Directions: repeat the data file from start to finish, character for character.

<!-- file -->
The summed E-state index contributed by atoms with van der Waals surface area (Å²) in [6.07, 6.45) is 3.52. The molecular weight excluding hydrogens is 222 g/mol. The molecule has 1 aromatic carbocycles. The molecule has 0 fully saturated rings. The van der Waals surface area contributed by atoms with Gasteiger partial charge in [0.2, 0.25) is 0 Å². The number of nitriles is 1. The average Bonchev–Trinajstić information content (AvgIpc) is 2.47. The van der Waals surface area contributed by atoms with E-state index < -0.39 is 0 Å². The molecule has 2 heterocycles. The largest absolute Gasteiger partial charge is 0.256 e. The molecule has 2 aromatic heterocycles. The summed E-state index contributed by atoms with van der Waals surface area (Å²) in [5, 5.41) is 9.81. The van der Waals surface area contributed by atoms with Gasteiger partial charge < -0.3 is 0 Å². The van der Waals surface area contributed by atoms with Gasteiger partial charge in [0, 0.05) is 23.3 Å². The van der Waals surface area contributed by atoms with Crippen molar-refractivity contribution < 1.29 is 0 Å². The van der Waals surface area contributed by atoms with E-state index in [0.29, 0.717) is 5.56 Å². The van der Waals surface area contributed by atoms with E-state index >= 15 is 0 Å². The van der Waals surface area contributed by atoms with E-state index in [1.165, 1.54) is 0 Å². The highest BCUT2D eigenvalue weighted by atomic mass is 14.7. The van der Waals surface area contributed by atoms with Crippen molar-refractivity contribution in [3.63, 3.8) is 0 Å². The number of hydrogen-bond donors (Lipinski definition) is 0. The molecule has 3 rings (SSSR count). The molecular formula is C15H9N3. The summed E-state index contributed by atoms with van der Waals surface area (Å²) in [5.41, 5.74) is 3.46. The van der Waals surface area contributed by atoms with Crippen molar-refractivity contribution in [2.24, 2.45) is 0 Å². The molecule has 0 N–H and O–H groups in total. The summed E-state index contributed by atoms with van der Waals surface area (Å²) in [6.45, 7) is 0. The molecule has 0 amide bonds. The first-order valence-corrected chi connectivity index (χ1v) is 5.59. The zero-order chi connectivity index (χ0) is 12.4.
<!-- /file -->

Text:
The summed E-state index contributed by atoms with van der Waals surface area (Å²) in [6.07, 6.45) is 3.52. The molecular weight excluding hydrogens is 222 g/mol. The molecule has 1 aromatic carbocycles. The molecule has 0 fully saturated rings. The van der Waals surface area contributed by atoms with Gasteiger partial charge in [0.2, 0.25) is 0 Å². The number of nitriles is 1. The average Bonchev–Trinajstić information content (AvgIpc) is 2.47. The van der Waals surface area contributed by atoms with E-state index < -0.39 is 0 Å². The molecule has 2 heterocycles. The largest absolute Gasteiger partial charge is 0.256 e. The molecule has 2 aromatic heterocycles. The summed E-state index contributed by atoms with van der Waals surface area (Å²) in [5, 5.41) is 9.81. The van der Waals surface area contributed by atoms with Gasteiger partial charge < -0.3 is 0 Å². The van der Waals surface area contributed by atoms with Gasteiger partial charge in [0, 0.05) is 23.3 Å². The van der Waals surface area contributed by atoms with Crippen molar-refractivity contribution < 1.29 is 0 Å². The van der Waals surface area contributed by atoms with E-state index in [0.29, 0.717) is 5.56 Å². The van der Waals surface area contributed by atoms with E-state index >= 15 is 0 Å². The van der Waals surface area contributed by atoms with E-state index in [1.165, 1.54) is 0 Å². The highest BCUT2D eigenvalue weighted by atomic mass is 14.7. The van der Waals surface area contributed by atoms with Crippen molar-refractivity contribution in [3.63, 3.8) is 0 Å². The number of hydrogen-bond donors (Lipinski definition) is 0. The molecule has 3 rings (SSSR count). The molecular formula is C15H9N3. The summed E-state index contributed by atoms with van der Waals surface area (Å²) in [5.41, 5.74) is 3.46. The van der Waals surface area contributed by atoms with Crippen molar-refractivity contribution in [2.24, 2.45) is 0 Å². The molecule has 0 N–H and O–H groups in total. The summed E-state index contributed by atoms with van der Waals surface area (Å²) in [6.45, 7) is 0. The molecule has 0 amide bonds. The first-order valence-corrected chi connectivity index (χ1v) is 5.59. The zero-order chi connectivity index (χ0) is 12.4.